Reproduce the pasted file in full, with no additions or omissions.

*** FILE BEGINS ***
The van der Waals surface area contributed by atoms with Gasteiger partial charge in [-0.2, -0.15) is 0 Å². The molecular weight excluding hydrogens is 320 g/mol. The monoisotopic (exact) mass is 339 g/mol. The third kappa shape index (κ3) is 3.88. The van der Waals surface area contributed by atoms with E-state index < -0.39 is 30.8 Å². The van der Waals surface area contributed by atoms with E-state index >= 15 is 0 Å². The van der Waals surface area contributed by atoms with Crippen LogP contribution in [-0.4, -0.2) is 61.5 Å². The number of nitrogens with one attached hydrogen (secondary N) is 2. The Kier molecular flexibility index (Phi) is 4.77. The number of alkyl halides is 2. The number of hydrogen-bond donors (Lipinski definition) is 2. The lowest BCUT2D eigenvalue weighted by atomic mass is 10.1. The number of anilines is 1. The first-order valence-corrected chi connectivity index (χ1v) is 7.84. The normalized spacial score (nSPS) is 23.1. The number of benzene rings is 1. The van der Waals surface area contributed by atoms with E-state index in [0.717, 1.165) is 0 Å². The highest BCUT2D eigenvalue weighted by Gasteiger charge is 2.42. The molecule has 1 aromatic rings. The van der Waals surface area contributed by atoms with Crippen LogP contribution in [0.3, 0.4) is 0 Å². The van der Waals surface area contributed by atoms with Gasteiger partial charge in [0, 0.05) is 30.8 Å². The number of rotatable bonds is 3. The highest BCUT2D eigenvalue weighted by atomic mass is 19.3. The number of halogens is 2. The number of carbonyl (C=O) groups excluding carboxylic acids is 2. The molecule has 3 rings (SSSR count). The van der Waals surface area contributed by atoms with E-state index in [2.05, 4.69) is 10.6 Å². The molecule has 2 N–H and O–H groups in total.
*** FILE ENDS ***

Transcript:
The van der Waals surface area contributed by atoms with Gasteiger partial charge in [-0.2, -0.15) is 0 Å². The molecular weight excluding hydrogens is 320 g/mol. The monoisotopic (exact) mass is 339 g/mol. The third kappa shape index (κ3) is 3.88. The van der Waals surface area contributed by atoms with E-state index < -0.39 is 30.8 Å². The van der Waals surface area contributed by atoms with E-state index >= 15 is 0 Å². The van der Waals surface area contributed by atoms with Crippen LogP contribution in [-0.4, -0.2) is 61.5 Å². The number of nitrogens with one attached hydrogen (secondary N) is 2. The Kier molecular flexibility index (Phi) is 4.77. The number of alkyl halides is 2. The number of hydrogen-bond donors (Lipinski definition) is 2. The lowest BCUT2D eigenvalue weighted by atomic mass is 10.1. The number of anilines is 1. The first-order valence-corrected chi connectivity index (χ1v) is 7.84. The normalized spacial score (nSPS) is 23.1. The number of benzene rings is 1. The van der Waals surface area contributed by atoms with E-state index in [0.717, 1.165) is 0 Å². The highest BCUT2D eigenvalue weighted by Gasteiger charge is 2.42. The molecule has 1 aromatic rings. The van der Waals surface area contributed by atoms with Crippen LogP contribution in [0.3, 0.4) is 0 Å². The van der Waals surface area contributed by atoms with Gasteiger partial charge in [0, 0.05) is 30.8 Å². The number of rotatable bonds is 3. The highest BCUT2D eigenvalue weighted by atomic mass is 19.3. The number of halogens is 2. The number of carbonyl (C=O) groups excluding carboxylic acids is 2. The molecule has 3 rings (SSSR count). The van der Waals surface area contributed by atoms with E-state index in [2.05, 4.69) is 10.6 Å². The molecule has 2 N–H and O–H groups in total.